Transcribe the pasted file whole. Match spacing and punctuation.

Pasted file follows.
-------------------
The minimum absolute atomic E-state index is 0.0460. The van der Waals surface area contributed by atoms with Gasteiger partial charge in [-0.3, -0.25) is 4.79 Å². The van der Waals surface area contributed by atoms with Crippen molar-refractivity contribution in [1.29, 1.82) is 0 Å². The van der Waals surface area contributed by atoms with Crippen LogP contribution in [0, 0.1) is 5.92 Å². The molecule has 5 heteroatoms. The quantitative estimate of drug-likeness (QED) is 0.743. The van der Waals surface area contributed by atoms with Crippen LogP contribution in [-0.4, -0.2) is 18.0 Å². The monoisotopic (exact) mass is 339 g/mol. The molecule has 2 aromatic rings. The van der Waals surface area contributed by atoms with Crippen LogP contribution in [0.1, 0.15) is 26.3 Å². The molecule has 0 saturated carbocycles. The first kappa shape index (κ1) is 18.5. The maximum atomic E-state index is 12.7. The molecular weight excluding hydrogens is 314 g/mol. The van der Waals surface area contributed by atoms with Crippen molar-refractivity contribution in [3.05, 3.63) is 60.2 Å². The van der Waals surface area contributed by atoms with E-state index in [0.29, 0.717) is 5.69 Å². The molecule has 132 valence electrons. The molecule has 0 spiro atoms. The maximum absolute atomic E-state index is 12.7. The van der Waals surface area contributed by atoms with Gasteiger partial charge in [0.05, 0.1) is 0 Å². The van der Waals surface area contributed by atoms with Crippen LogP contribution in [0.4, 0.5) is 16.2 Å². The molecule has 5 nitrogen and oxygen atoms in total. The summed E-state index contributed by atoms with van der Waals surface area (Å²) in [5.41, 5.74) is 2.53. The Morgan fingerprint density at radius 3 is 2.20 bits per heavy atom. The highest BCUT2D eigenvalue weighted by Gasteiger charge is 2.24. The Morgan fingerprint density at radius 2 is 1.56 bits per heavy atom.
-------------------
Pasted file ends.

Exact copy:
The minimum absolute atomic E-state index is 0.0460. The van der Waals surface area contributed by atoms with Gasteiger partial charge in [-0.3, -0.25) is 4.79 Å². The van der Waals surface area contributed by atoms with Crippen molar-refractivity contribution in [1.29, 1.82) is 0 Å². The van der Waals surface area contributed by atoms with Crippen LogP contribution in [0, 0.1) is 5.92 Å². The molecule has 5 heteroatoms. The quantitative estimate of drug-likeness (QED) is 0.743. The van der Waals surface area contributed by atoms with Crippen LogP contribution in [-0.4, -0.2) is 18.0 Å². The monoisotopic (exact) mass is 339 g/mol. The molecule has 2 aromatic rings. The van der Waals surface area contributed by atoms with Crippen LogP contribution in [0.1, 0.15) is 26.3 Å². The molecule has 0 saturated carbocycles. The first kappa shape index (κ1) is 18.5. The maximum atomic E-state index is 12.7. The molecular weight excluding hydrogens is 314 g/mol. The van der Waals surface area contributed by atoms with Crippen molar-refractivity contribution in [3.05, 3.63) is 60.2 Å². The van der Waals surface area contributed by atoms with E-state index in [0.29, 0.717) is 5.69 Å². The molecule has 132 valence electrons. The molecule has 0 spiro atoms. The maximum absolute atomic E-state index is 12.7. The van der Waals surface area contributed by atoms with Gasteiger partial charge in [0.05, 0.1) is 0 Å². The van der Waals surface area contributed by atoms with Crippen LogP contribution in [0.4, 0.5) is 16.2 Å². The molecule has 5 nitrogen and oxygen atoms in total. The summed E-state index contributed by atoms with van der Waals surface area (Å²) in [5.41, 5.74) is 2.53. The Morgan fingerprint density at radius 3 is 2.20 bits per heavy atom. The highest BCUT2D eigenvalue weighted by Gasteiger charge is 2.24. The Morgan fingerprint density at radius 2 is 1.56 bits per heavy atom.